So, let me ask you again. What are you dying for?
As a young child I can vividly remember being drawn to the character played by Robert Young in ďFather Knows Best.Ē I donít think I ever made a conscious association between my father and Robert Young, but something inside me was intrigued by this man who offered wisdom to his children. It wasnít that I wished my father would do the same with me, it was just that I was somehow conscious of the fact that he didnít. Dad taught us how to provide for a family, but he never really showed us how to nurture one.
Please understand I am not being critical of my dad. He was a great father. I always knew he loved me, sensed how unconditional it was, and respected him and his position as leader of the family. But I never really knew him, his heart, his desires, his disappointments, his convictions. Those were his and he locked them in a safety-deposit box inside his soul. Dadís answer to every crisis was always the same. Go to work, earn more money, and let your problems get lost at Kaiser. It wasnít that he didnít care. He was just, as Hank Williams Jr. would say, living out ďa family tradition.Ē When in doubt, go to work!
Dad saw work as love of the family. Unfortunately, we thought Dad loved work. It took many painful years for our family to realize the difference.
But the apple doesnít fall far from the tree. In times of crisis in our own lives, we had to fight the natural inclination to be like Dad, to throw ourselves into our work. Sometimes it is so much easier to lay blocks.
Our baby is about to fly the coop. Eighteen year old Maggie will be heading to college in the fall, leaving her mother and me the job of learning to live our lives without those needy children under our feet. It is sooo bittersweet.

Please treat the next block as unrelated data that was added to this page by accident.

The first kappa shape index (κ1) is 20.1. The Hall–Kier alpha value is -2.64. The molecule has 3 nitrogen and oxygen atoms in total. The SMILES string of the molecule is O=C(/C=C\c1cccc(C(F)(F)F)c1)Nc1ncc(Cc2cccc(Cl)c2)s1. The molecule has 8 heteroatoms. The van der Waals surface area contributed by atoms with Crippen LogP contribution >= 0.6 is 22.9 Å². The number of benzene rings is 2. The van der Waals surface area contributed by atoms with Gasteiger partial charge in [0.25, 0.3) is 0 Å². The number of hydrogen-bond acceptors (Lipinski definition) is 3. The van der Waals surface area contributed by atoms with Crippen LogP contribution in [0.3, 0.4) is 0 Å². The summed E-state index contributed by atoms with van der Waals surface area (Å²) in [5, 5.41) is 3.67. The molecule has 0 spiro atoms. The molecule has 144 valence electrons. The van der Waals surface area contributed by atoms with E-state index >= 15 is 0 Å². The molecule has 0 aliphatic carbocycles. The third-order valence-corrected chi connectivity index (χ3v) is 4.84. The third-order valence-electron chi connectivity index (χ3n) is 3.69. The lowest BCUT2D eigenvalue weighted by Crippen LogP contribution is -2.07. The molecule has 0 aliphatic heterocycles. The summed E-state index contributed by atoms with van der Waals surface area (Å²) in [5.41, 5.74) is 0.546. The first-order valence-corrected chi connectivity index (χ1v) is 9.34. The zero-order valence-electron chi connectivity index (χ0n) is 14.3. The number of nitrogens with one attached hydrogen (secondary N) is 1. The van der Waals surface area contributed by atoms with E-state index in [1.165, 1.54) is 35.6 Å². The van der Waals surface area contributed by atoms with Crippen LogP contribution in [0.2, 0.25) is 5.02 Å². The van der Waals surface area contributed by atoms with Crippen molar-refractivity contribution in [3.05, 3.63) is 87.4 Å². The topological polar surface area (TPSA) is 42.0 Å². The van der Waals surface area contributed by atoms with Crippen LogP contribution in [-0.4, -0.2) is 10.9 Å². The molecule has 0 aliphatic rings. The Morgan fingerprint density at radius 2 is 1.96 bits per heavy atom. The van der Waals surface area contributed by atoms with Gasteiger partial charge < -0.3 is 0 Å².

I canít help to wonder, one day, on our childrenís first Fatherís Day without the Coach, what will be their thoughts of me? As they bring flowers and lay them on my grave, what will they share with their children about their dad? Will they be able to relate stories of what I believed, of what I built into their lives, of who I was? Or will they weep over the father they loved, but never really knew. If you asked them this question, what will be their responseÖ
What did Grandpa die for?
I heard somewhere that ulcers are caused not by what you eat, but by what is eating you.
Proverbs 13:22 A good man leaves an inheritance for his children's children...
When they put you in the box, cover you with dirt, and lay the stone on top, what will they remember about you? Will it be your character, your house, or your bank account?
Tragically, for many, they are left with a coffin full of questions.
"Thanks for the memories, Dad. But, I hardly knew you."
are you leaving to your children? What are you dying for?
out my new CDÖWhy
Should God Bless America?Öit's better than listening to O'Rush,
O'Hannity, or O'Reilly. Pass some salt to your friends!
© 2006 Dave Daubenmire
- All Rights Reserved
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Coach Dave Daubenmire, founder and President of Pass The Salt Ministries www.ptsalt.com and Minutemen United www.minutemenunited.org, is host of the high octane Pass The Salt radio show heard in Columbus, Ohio.
In 1999 Coach Daubenmire was sued by the ACLU for praying with his teams while coaching high school in Ohio. He now spends his energy fighting for Christian principles in the public domain.
I canít help to wonder, one day, on our childrenís first Fatherís Day without the Coach, what will be their thoughts of me? As they bring flowers and lay them on my grave, what will they share with their children about their dad?